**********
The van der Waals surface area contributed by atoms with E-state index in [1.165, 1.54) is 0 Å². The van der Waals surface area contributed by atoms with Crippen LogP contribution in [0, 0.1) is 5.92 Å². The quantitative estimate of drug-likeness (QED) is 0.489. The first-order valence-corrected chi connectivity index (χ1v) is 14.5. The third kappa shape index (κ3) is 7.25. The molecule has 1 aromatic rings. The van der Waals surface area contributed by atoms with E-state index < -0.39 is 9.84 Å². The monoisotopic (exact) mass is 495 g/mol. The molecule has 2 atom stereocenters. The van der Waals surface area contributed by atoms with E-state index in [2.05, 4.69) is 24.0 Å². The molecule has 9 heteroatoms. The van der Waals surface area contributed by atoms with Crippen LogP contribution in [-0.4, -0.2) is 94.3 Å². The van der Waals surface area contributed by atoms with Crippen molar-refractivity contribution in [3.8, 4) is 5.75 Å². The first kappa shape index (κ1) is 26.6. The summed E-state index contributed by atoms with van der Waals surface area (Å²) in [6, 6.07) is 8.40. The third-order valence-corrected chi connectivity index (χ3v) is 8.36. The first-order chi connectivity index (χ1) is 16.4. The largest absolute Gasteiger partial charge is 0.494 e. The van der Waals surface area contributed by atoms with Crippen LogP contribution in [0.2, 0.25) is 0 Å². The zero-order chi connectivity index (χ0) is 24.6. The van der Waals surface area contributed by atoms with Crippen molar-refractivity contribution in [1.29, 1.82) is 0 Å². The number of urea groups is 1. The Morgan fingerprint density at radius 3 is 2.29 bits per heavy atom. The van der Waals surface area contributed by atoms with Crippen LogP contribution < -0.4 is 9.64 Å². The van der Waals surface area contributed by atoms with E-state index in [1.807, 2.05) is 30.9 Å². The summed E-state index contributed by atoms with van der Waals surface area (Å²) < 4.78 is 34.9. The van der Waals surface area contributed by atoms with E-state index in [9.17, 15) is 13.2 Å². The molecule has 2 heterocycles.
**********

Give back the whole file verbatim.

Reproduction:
The van der Waals surface area contributed by atoms with E-state index in [1.165, 1.54) is 0 Å². The van der Waals surface area contributed by atoms with Crippen LogP contribution in [0, 0.1) is 5.92 Å². The quantitative estimate of drug-likeness (QED) is 0.489. The first-order valence-corrected chi connectivity index (χ1v) is 14.5. The third kappa shape index (κ3) is 7.25. The molecule has 1 aromatic rings. The van der Waals surface area contributed by atoms with E-state index < -0.39 is 9.84 Å². The monoisotopic (exact) mass is 495 g/mol. The molecule has 2 atom stereocenters. The van der Waals surface area contributed by atoms with E-state index in [2.05, 4.69) is 24.0 Å². The molecule has 9 heteroatoms. The van der Waals surface area contributed by atoms with Crippen LogP contribution in [-0.4, -0.2) is 94.3 Å². The van der Waals surface area contributed by atoms with Crippen molar-refractivity contribution in [3.8, 4) is 5.75 Å². The first kappa shape index (κ1) is 26.6. The summed E-state index contributed by atoms with van der Waals surface area (Å²) in [6, 6.07) is 8.40. The third-order valence-corrected chi connectivity index (χ3v) is 8.36. The first-order chi connectivity index (χ1) is 16.4. The largest absolute Gasteiger partial charge is 0.494 e. The van der Waals surface area contributed by atoms with Crippen LogP contribution in [0.2, 0.25) is 0 Å². The zero-order chi connectivity index (χ0) is 24.6. The van der Waals surface area contributed by atoms with Crippen molar-refractivity contribution in [1.29, 1.82) is 0 Å². The number of urea groups is 1. The Morgan fingerprint density at radius 3 is 2.29 bits per heavy atom. The van der Waals surface area contributed by atoms with Crippen LogP contribution < -0.4 is 9.64 Å². The van der Waals surface area contributed by atoms with E-state index in [1.807, 2.05) is 30.9 Å². The summed E-state index contributed by atoms with van der Waals surface area (Å²) < 4.78 is 34.9. The van der Waals surface area contributed by atoms with E-state index in [9.17, 15) is 13.2 Å². The molecule has 2 heterocycles.